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davidfowl commented Mar 31, 2018

Unfortunately, this logic will now break with long polling because we did this crazy thing #1644. We should add a test case for this so that we can make it work.

This line:

var result = await context.AuthenticateAsync(OAuthValidationDefaults.AuthenticationScheme);

Will likely explode.

One thing you can do is look for the presence of IConnectionInherentKeepAliveFeature and disable this code if that feature exists. That means that the transport itself supports timing out (i.e. long polling) and doesn't need this heartbeat.

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jpmnteiro commented Mar 31, 2018

@davidfowl would you recommend checking for the feature or checking for the type of transport on the OnConnected(...) method?

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davidfowl commented Mar 31, 2018

The feature.

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PinpointTownes commented Mar 31, 2018

Unfortunately, this logic will now break with long polling because we did this crazy thing #1644.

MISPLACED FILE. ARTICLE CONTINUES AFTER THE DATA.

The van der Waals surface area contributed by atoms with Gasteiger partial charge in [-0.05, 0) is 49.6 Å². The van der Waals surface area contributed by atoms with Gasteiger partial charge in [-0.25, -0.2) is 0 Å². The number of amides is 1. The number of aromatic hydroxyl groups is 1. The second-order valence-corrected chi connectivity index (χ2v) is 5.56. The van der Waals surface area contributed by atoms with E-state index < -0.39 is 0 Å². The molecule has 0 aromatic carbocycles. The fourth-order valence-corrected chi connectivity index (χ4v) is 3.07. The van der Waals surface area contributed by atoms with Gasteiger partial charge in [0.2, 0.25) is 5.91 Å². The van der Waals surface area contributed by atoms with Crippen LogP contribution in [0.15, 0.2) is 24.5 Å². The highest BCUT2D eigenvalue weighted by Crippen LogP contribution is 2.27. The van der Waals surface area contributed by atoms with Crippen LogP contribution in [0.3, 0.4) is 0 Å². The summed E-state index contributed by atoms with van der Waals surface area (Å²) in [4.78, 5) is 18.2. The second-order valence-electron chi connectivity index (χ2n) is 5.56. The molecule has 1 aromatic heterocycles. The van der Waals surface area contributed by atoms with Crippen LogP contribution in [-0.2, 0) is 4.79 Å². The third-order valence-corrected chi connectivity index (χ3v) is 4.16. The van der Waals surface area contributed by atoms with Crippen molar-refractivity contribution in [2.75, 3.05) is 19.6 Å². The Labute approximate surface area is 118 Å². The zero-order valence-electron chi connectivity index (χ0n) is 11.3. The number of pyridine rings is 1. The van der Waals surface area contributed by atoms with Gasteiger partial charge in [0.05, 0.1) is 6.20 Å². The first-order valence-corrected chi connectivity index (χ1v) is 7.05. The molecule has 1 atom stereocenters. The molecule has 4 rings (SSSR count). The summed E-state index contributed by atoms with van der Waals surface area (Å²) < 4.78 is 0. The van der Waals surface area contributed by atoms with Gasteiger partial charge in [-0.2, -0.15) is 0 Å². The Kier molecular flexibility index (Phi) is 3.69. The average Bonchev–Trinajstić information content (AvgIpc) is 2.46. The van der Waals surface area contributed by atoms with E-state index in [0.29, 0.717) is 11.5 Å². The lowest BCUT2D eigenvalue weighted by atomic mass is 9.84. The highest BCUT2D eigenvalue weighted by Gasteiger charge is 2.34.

Crazy is really the right word. It will make user code relying on request services quite hard to debug. If the real context is not available, I'm not sure injecting a fake one is really a sane idea.

That's super annoying in this specific case, because we only need the HTTP context very early in OnConnectedAsync(), which is supposed to be always available as this method is invoked for the first time when the first Long Polling request is still processed.

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davidfowl commented Mar 31, 2018

Crazy is really the right word. It will make user code relying on request services quite hard to debug. If the real context is not available, I'm not sure injecting a fake one is really a sane idea.